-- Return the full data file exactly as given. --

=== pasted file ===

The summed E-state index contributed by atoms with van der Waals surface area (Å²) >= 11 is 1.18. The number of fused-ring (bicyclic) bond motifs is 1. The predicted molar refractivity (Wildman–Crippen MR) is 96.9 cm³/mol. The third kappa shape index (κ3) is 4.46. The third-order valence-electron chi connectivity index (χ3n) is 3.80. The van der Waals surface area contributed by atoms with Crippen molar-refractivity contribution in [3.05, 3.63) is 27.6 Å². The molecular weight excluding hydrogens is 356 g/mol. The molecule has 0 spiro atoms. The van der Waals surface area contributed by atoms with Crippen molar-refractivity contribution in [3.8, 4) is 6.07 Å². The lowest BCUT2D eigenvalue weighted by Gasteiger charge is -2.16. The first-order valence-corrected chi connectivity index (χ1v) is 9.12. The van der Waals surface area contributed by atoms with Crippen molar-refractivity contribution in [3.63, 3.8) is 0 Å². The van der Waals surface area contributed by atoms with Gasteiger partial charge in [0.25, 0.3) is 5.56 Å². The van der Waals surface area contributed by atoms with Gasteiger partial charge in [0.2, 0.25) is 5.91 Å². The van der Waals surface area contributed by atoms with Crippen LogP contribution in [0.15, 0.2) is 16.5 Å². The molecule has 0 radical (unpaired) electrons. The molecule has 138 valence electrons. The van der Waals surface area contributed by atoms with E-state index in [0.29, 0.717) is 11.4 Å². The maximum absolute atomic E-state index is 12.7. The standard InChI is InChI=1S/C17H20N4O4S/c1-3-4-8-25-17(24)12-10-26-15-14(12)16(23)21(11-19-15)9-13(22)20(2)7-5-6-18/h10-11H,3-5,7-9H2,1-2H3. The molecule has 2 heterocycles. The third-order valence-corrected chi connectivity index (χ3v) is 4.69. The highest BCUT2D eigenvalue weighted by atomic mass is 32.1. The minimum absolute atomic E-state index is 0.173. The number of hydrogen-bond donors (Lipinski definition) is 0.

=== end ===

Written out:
The summed E-state index contributed by atoms with van der Waals surface area (Å²) >= 11 is 1.18. The number of fused-ring (bicyclic) bond motifs is 1. The predicted molar refractivity (Wildman–Crippen MR) is 96.9 cm³/mol. The third kappa shape index (κ3) is 4.46. The third-order valence-electron chi connectivity index (χ3n) is 3.80. The van der Waals surface area contributed by atoms with Crippen molar-refractivity contribution in [3.05, 3.63) is 27.6 Å². The molecular weight excluding hydrogens is 356 g/mol. The molecule has 0 spiro atoms. The van der Waals surface area contributed by atoms with Crippen molar-refractivity contribution in [3.8, 4) is 6.07 Å². The lowest BCUT2D eigenvalue weighted by Gasteiger charge is -2.16. The first-order valence-corrected chi connectivity index (χ1v) is 9.12. The van der Waals surface area contributed by atoms with Crippen molar-refractivity contribution in [3.63, 3.8) is 0 Å². The van der Waals surface area contributed by atoms with Gasteiger partial charge in [0.25, 0.3) is 5.56 Å². The van der Waals surface area contributed by atoms with Gasteiger partial charge in [0.2, 0.25) is 5.91 Å². The van der Waals surface area contributed by atoms with Crippen LogP contribution in [0.15, 0.2) is 16.5 Å². The molecule has 0 radical (unpaired) electrons. The molecule has 138 valence electrons. The van der Waals surface area contributed by atoms with E-state index in [0.29, 0.717) is 11.4 Å². The maximum absolute atomic E-state index is 12.7. The standard InChI is InChI=1S/C17H20N4O4S/c1-3-4-8-25-17(24)12-10-26-15-14(12)16(23)21(11-19-15)9-13(22)20(2)7-5-6-18/h10-11H,3-5,7-9H2,1-2H3. The molecule has 2 heterocycles. The third-order valence-corrected chi connectivity index (χ3v) is 4.69. The highest BCUT2D eigenvalue weighted by atomic mass is 32.1. The minimum absolute atomic E-state index is 0.173. The number of hydrogen-bond donors (Lipinski definition) is 0.